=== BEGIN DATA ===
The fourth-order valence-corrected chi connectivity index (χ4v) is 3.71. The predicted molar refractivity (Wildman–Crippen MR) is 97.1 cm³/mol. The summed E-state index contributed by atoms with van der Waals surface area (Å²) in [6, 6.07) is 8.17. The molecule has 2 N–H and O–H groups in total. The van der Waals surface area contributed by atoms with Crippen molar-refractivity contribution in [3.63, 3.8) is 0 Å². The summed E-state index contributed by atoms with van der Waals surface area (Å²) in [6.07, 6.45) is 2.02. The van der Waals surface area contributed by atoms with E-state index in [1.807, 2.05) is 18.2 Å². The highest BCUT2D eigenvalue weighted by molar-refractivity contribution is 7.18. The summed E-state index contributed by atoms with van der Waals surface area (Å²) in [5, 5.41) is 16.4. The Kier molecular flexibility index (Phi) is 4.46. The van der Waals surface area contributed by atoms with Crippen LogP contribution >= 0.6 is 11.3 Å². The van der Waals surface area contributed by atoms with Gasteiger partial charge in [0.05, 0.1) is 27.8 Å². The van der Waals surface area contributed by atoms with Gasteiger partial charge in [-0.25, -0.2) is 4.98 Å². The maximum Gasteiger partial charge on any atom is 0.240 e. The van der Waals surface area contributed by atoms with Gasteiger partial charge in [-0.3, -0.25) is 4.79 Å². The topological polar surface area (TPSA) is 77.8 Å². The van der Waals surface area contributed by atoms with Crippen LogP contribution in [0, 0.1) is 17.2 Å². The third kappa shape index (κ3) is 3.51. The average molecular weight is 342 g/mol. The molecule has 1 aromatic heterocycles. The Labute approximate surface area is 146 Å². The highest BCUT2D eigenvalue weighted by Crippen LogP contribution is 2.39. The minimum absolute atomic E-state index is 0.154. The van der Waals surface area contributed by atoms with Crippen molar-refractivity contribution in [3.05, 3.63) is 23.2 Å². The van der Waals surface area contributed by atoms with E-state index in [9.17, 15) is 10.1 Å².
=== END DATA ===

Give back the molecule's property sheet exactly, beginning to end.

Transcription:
The fourth-order valence-corrected chi connectivity index (χ4v) is 3.71. The predicted molar refractivity (Wildman–Crippen MR) is 97.1 cm³/mol. The summed E-state index contributed by atoms with van der Waals surface area (Å²) in [6, 6.07) is 8.17. The molecule has 2 N–H and O–H groups in total. The van der Waals surface area contributed by atoms with Crippen molar-refractivity contribution in [3.63, 3.8) is 0 Å². The summed E-state index contributed by atoms with van der Waals surface area (Å²) in [6.07, 6.45) is 2.02. The van der Waals surface area contributed by atoms with E-state index in [1.807, 2.05) is 18.2 Å². The highest BCUT2D eigenvalue weighted by molar-refractivity contribution is 7.18. The summed E-state index contributed by atoms with van der Waals surface area (Å²) in [5, 5.41) is 16.4. The Kier molecular flexibility index (Phi) is 4.46. The van der Waals surface area contributed by atoms with Crippen LogP contribution >= 0.6 is 11.3 Å². The van der Waals surface area contributed by atoms with Gasteiger partial charge in [0.05, 0.1) is 27.8 Å². The van der Waals surface area contributed by atoms with Gasteiger partial charge in [-0.25, -0.2) is 4.98 Å². The maximum Gasteiger partial charge on any atom is 0.240 e. The van der Waals surface area contributed by atoms with Gasteiger partial charge in [-0.3, -0.25) is 4.79 Å². The topological polar surface area (TPSA) is 77.8 Å². The van der Waals surface area contributed by atoms with Crippen LogP contribution in [0, 0.1) is 17.2 Å². The third kappa shape index (κ3) is 3.51. The average molecular weight is 342 g/mol. The molecule has 1 aromatic heterocycles. The Labute approximate surface area is 146 Å². The highest BCUT2D eigenvalue weighted by Crippen LogP contribution is 2.39. The minimum absolute atomic E-state index is 0.154. The van der Waals surface area contributed by atoms with Crippen molar-refractivity contribution in [3.05, 3.63) is 23.2 Å². The van der Waals surface area contributed by atoms with E-state index in [9.17, 15) is 10.1 Å².